Why I’m Running: Michael Freeman is running Boston for his son, Aidan, who has Rett syndrome

"Aidan is a remarkable 4-year-old boy who has beaten the odds."

Michael Freeman. —Courtesy

In our “Why I’m Running” series, Boston Marathon runners share what’s inspiring them to make the 26.2-mile trek from Hopkinton to Boston on April 16, 2018. Editor’s note: Due to the number of submissions already received, we are no longer accepting entries for this year’s race.

Name: Michael Freeman
Age: 45
From: Stoughton
Bib #: 26943

On Monday, April 16, I will be running the Boston Marathon in honor of my son Aidan and all others who struggle with Rett syndrome. Aidan is a remarkable 4-year-old boy who has beaten the odds. Aidan is one of only a handful of boys living with Rett syndrome. He spent the first year of his life fighting for his life. He was intubated through numerous battles with pneumonia, RSV, and unspecified respiratory decline. He fought as hard as he possibly could to stay with us, and he did it with a smile on his face and a twinkle in his eye. My wife Tracy and I have decided one way to fight for Aidan is to raise money for research, with the hope of someday reversing Rett.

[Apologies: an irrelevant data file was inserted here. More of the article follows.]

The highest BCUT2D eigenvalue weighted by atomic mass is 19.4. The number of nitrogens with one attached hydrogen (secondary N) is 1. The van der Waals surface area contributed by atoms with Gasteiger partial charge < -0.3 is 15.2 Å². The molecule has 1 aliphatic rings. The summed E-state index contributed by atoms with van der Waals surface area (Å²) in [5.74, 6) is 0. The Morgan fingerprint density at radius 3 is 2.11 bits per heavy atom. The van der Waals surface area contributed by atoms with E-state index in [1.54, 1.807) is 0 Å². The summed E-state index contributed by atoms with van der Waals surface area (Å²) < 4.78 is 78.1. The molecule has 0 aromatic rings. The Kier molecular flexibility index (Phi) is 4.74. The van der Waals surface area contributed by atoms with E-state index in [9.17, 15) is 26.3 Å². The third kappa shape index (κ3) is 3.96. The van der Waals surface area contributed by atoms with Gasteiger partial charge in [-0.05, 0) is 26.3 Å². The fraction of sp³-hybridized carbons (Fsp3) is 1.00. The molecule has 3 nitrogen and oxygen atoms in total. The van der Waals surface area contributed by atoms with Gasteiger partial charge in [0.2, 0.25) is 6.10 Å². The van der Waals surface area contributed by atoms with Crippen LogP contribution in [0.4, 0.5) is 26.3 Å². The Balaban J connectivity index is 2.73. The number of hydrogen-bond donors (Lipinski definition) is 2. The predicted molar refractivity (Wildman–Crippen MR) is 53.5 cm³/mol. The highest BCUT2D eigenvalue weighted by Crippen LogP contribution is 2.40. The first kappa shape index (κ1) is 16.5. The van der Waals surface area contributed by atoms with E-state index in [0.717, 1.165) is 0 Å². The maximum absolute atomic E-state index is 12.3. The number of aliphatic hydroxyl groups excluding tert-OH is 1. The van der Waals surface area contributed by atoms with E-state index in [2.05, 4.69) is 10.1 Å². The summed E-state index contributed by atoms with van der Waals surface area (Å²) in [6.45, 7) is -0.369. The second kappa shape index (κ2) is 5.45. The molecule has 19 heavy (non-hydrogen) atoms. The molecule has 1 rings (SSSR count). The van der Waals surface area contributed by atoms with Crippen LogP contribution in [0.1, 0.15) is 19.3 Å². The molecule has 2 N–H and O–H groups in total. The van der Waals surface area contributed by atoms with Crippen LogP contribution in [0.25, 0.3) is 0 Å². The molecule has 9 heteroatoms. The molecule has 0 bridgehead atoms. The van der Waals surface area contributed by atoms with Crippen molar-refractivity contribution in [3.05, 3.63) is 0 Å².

Rett syndrome is a unique developmental disorder caused by mutations on the X chromosome on a gene called MECP2. A rare disease, the incidence of Rett syndrome is about 1 in 10,000. The course of Rett syndrome, including the age of onset and severity varies from child to child. As the syndrome progresses, most children lose purposeful use of their hands and the ability to speak. Other symptoms may include loss of motor skills, onset of breathing and cardiac irregularities, seizures, digestive problems, scoliosis, and tremors. Please support Team Rett in its efforts to fund research that may lead to a cure for Rett syndrome!

Check out our entire “Why I’m Running” series.


Editor’s note: Entries may have been lightly edited for clarity or grammar.